by B.B. Pelletier

Part 3
Part 2
Part 1

I finally completed the accuracy test of the Mendoza RM-200. The day was breezy, but the wind was not a problem. I shot at 25 yards, which I felt was in keeping with this type of rifle.

Scoped!
One of our readers suggested scoping the rifle with a Bug Buster, and I had one already set up in rings, so that’s what I used. It was a Bug Buster 2, 6x32mm scope. It fit the rifle very well and the small size of the scope compliments the rifle, but shooting from the bench made the eye relief a little too long. I managed, but it would have been much nicer shooting offhand.

Pellets
From the first test, I knew that neither Crosman Premiers or JSB Exacts would shoot in this rifle. It seems to need a fatter pellet, which is why RWS Hobbys did so well. For this test, I chose pellets that are either fat or have thin skirts that can be blown out into the rifling. The first pellet was a 5.6mm Eley Wasp that is, unfortunately, no longer available. It grouped well. Since it can no longer be purchased, I won’t tease you. It did tell me that the rifle was accurate and that it probably did need bigger pellets.

I also tested RWS Superpoints, Beeman Silver Bears, RWS Hobbys and Logun Penetrators in the 16-grain weight. Well, the Superpoints were a complete bust. The Silver Bears were not much better. Both pellets gave 2.5″ to 3″ groups at 25 yards. Since the Wasps worked so well, I knew the rifle could shoot.

RWS Hobbys shot groups of about 1.5″, which isn’t horrible but isn’t as good as I expected from this rifle. However, I had an ace up my sleeve. One of our readers, powermacsc, got half-inch groups with his new 200 shooting the 16-grain Logun Penetrators, so I saved that pellet for last. And, it did perform well. I got groups between 3/4″ and 1″ for five shots. That’s close to what the Eley Wasps were doing, but the Loguns were ever-so-slightly better.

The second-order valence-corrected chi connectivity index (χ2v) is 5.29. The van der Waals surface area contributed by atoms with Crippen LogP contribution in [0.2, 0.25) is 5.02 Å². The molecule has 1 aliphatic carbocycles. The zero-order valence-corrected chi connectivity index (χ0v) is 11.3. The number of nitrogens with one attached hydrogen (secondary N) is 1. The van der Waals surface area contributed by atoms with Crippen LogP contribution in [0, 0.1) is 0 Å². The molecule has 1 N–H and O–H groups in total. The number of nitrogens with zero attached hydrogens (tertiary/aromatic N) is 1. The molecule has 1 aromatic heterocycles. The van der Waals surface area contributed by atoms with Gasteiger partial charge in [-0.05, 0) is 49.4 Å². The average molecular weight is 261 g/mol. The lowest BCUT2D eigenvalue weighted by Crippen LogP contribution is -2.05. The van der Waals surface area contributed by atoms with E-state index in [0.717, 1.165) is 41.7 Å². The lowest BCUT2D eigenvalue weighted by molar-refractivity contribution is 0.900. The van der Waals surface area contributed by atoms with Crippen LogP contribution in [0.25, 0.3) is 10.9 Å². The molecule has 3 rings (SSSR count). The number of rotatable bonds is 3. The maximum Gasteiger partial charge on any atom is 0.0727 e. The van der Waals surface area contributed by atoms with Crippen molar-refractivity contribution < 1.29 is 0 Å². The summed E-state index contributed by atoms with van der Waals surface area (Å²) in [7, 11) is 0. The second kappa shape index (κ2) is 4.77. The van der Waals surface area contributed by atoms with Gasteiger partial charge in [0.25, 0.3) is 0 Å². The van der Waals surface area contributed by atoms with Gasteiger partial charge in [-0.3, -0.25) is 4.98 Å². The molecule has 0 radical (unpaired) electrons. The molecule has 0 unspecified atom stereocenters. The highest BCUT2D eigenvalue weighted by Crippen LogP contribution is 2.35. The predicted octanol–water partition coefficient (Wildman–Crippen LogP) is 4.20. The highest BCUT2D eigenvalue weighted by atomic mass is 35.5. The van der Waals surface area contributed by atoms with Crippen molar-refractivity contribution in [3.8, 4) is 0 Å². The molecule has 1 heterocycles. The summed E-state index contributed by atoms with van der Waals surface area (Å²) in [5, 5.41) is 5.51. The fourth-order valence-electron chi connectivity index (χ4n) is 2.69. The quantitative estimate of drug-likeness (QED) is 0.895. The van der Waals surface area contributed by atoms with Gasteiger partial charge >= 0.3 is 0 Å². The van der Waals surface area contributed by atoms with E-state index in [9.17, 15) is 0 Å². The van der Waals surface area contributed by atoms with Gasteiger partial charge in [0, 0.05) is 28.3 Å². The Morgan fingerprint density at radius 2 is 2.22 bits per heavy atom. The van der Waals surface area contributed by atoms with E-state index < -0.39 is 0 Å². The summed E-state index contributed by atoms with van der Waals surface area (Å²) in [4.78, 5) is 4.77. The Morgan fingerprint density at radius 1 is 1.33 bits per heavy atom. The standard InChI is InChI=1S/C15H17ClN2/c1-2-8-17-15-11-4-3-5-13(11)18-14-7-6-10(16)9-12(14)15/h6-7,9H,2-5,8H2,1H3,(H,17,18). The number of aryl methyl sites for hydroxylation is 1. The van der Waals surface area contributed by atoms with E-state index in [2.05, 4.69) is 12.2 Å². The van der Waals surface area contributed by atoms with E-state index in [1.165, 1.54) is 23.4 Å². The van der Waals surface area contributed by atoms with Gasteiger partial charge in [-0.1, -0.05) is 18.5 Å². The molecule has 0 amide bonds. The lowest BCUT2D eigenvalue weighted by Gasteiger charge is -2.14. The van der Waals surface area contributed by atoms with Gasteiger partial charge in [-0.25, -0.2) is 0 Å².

Technique, technique technique!
Then, I went to work on my shooting technique. I tried all kinds of holds and I balanced the stock at various critical spots. My conclusions are these:

  1. The RM-200 is very sensitive to hold.
  2. It likes the forearm to rest as far out as possible from the triggerguard.
  3. Pellet seating pressure is very critical.
  4. Being a carbine, the rifle wants to be held as loosely as possible.*

*This needs some explanation. When you hold a spring rifle, and especially a breakbarrel springer, you want the gun to move freely when it recoils. However, there is one final trick that the RM-200 really likes. After you have your sight picture, relax and see if the reticle moves. Your goal is to relax with the reticle remaining on target. If it moves when you relax, the rifle will throw the pellet in that direction. I found the RM-200 very sensitive in that respect.

Ambidextrous?
A reader asked about the stock, because I neglected to mention anything about it. The stock is not strictly ambidextrous, having a low comb on the left side, but the shape of the butt is ALMOST symmetrical. A lefty could use the rifle with no problem. The automatic safety is completely ambidextrous, with a lever on both sides of the receiver.

The bottom line
I think the Mendoza RM-200 is a wonderful little .22 sporting rifle. Expect it to shoot groups of 3/4″ to 1″ at 25 yards with good pellets. I suspect that as you become more familiar with your rifle, the groups will shrink because this rifle is very sensitive to how it is held. I don’t know how you could do any better at the price!